Civil War in Nepal, History
By the year 1996, the Maoist party had rallied most of the rural areas in Nepal to join them in their revolutionary war. They were generally seen as rebels and the King of Nepal and his government were scrambling to defuse the situation. The threats of the Moaists were confirmed when they started to attack factories and police outposts, ransacking and destroying property and setting off explosives that took the lives of many innocents. And Kathmandu, was their first target.
But is was in the year 2001, that events started to unfold that led to a
full fledged Nepalese Civil War. The government of Nepal
took the first step in fighting off the Maoists by deploying the newly
created Armed Police Force. On the 1st of June 2001, the entire country of
Nepal was rocked as news of the palace massacre spread. Prince Dipendra had
shot his father, King Birendra and most of the royal family, before turning
the gun on himself. This lead to King Gyanendra being crowned in the midst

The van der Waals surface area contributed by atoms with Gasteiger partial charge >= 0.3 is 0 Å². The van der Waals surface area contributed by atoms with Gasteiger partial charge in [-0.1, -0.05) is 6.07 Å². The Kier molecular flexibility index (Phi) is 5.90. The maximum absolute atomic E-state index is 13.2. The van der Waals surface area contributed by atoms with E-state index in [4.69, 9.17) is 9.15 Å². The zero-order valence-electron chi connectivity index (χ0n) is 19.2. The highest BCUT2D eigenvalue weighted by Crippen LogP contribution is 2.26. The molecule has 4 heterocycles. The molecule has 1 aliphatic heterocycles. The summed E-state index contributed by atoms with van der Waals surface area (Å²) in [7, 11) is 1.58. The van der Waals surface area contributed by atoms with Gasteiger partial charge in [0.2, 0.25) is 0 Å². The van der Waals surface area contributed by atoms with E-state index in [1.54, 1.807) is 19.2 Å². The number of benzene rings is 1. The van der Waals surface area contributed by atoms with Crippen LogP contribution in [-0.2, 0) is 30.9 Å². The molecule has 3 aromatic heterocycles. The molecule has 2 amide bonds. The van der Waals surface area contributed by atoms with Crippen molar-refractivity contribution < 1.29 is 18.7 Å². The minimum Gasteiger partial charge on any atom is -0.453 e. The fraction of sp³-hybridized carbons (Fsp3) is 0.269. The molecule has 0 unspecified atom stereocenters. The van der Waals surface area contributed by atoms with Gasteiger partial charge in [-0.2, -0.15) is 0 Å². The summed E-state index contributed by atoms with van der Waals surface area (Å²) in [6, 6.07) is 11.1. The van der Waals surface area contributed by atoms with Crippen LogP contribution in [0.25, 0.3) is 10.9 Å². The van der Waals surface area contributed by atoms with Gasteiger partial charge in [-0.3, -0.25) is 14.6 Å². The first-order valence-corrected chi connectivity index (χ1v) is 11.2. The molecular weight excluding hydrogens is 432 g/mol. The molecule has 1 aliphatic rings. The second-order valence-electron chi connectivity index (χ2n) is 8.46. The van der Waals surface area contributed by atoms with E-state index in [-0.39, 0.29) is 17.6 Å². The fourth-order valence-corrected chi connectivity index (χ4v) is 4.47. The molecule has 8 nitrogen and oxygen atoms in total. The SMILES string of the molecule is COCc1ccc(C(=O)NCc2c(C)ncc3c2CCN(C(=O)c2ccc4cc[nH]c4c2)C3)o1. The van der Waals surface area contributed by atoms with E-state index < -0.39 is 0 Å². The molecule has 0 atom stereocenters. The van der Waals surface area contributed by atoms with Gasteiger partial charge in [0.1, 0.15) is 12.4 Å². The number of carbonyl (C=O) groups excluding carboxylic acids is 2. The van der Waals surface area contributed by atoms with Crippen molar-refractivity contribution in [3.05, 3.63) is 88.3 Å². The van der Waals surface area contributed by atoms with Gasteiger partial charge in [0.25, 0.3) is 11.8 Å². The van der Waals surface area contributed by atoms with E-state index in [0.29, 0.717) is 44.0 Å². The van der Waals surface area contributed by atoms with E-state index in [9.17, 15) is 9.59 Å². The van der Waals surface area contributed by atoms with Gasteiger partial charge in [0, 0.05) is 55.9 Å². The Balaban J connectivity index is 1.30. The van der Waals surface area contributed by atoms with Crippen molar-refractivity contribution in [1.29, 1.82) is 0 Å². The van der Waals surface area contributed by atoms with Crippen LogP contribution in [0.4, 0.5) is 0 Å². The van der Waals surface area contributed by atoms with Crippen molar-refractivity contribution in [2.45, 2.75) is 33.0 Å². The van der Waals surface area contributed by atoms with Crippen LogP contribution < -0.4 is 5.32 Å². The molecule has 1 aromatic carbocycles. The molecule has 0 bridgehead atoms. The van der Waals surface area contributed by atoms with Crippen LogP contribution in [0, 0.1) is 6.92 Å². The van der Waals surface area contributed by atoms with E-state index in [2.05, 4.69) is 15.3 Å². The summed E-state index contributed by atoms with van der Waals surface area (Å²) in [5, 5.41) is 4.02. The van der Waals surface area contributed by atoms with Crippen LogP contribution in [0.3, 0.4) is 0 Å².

of a civil war in Nepal. Towards the end of the year, the
government and the Maoists had started engaging in peace talks, which soon
collapsed. In retaliation, the rebels attacked military posts and police
outposts across forty-two districts. This led to a state of emergency being
declared in Nepal.
Peace talks were again laid on the table in 2002, but as expected they
once again collapsed. Both sides started importing arms and ammunition and
as another year of civil war in Nepal drew to a close, King Gyanendra
canceled the 2002 elections and appointed a new prime minister and
dismissed the government. In the following years of 2003, 2004 and 2005, the
Nepalese Civil War continued. Many died at the hands of the Nepali
military forces and the Maoist rebels. Homes were lost, many more
cease-fires and peace talks failed and by 2006, there would yet again be
a new Prime Minister.
Uprisings, curfews and clashes with police in cities such as Kathmandu
had become the norm. In May of 2006, the new Nepali cabinet announced that
the Maoist rebels would not be considered terrorists if they would be open
to trying another round of peace talks. This time, however, the talks ended
on 21 November 2006 with the signing of deal between the rebels and the
cabinet. Maoists leaders would be able to join the government, but the UN
would be monitoring and supervising their weapons.
The Civil War in Nepal lasted from 1996 until 2006. A ten-year war that
cost many lives and resuled in massive damage to structures, the economy and the daily
lives of citizens. It can only be hoped that Nepal will never have to suffer
another turbulent period like this, and that their future can be decided on
and molded together.